September’s featured text
The story follows the narrator's descent into madness after her Doctor husband confines her to the upstairs bedroom of a rented house after diagnosing female hysteria. The title refers to her growing obsession with only source of stimulation in the room. This is an early piece of American feminist literature which condemns the treatment of women by the 19th century medical establishment.
This work was transcribed as part of a proofread-a-thon at the GLAM Boot Camp, which was held at the National Archives in Washington D.C. during April 2013. Prior to that it existed as only an unsupported import from Project Gutenberg. During the proofreading process it was discovered that the previous version contained numerous errors, including a missing line of text. The current and featured version is fully supported by page scans and has been validated as matching the text of the 1901 printed edition.
IT is very seldom that mere ordinary people like John and myself secure ancestral halls for the summer.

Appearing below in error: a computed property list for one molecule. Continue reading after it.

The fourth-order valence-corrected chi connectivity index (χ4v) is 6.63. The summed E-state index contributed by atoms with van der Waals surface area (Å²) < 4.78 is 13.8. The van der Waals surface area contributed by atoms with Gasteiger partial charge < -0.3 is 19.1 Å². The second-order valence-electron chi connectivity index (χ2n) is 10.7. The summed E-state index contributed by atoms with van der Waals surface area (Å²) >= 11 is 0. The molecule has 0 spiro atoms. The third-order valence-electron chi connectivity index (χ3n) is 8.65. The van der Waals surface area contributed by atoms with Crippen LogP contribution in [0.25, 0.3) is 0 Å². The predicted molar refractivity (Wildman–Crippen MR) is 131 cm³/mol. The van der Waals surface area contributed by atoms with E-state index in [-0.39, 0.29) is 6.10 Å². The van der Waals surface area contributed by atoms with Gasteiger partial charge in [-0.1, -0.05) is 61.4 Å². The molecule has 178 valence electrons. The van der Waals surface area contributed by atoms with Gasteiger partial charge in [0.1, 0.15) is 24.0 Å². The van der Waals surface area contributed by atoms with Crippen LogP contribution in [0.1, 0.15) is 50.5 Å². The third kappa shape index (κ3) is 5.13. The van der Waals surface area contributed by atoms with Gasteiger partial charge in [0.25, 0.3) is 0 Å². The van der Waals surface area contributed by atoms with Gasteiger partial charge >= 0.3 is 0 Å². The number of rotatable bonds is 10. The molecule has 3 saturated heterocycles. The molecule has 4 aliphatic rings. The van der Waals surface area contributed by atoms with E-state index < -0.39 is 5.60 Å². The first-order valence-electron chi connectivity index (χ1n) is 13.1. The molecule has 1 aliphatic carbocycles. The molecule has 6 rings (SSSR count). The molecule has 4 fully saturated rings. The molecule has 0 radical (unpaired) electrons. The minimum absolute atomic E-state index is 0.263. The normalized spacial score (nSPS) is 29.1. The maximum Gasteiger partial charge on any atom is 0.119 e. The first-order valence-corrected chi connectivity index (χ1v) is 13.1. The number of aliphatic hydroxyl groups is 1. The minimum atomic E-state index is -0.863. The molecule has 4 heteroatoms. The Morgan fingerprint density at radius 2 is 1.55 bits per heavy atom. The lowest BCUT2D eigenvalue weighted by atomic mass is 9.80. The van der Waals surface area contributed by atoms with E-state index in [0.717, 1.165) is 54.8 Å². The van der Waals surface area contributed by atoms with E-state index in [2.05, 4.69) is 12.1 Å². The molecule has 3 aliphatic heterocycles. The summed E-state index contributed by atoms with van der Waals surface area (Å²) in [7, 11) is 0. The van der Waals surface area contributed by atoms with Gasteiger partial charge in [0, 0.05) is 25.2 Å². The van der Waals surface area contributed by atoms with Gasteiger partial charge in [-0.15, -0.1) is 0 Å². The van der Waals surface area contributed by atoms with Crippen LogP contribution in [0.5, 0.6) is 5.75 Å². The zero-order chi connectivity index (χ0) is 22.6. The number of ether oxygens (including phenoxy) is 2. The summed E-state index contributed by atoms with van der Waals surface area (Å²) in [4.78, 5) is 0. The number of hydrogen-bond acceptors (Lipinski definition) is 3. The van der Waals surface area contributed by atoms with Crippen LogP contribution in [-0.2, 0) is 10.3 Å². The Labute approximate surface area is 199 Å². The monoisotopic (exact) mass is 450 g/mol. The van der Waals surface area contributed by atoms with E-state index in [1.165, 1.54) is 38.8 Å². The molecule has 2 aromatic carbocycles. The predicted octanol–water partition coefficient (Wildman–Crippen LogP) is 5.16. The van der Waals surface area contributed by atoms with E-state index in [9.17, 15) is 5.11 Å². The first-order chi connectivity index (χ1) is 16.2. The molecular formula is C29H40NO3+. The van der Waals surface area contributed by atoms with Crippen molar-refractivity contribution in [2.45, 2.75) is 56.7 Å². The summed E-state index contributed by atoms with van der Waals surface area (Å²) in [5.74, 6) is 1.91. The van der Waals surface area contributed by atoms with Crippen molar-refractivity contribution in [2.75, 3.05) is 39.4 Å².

A colonial mansion, a hereditary estate, I would say a haunted house, and reach the height of romantic felicity, — but that would be asking too much of fate!
Still I will proudly declare that there is something queer about it.
Else, why should it be let so cheaply? And why have stood so long untenanted?
John laughs at me, of course, but one expects that in marriage.
Atrocious Outrage on the Last Native Tasmanian (1869)
by The Age
An Appeal in Favor of that Class of Americans Called Africans (1833)
by Lydia Maria Child
The Man with the Hoe, and Other Poems (1900)
by Edwin Markham
The Poison Tree (1873)
by Bankim Chandra Chattopadhyay
Where is God? (1882)
by Minot Judson Savage
The Island (1823)
by George Gordon Byron
Nil Durpan (1860)
by Dinabandhu Mitra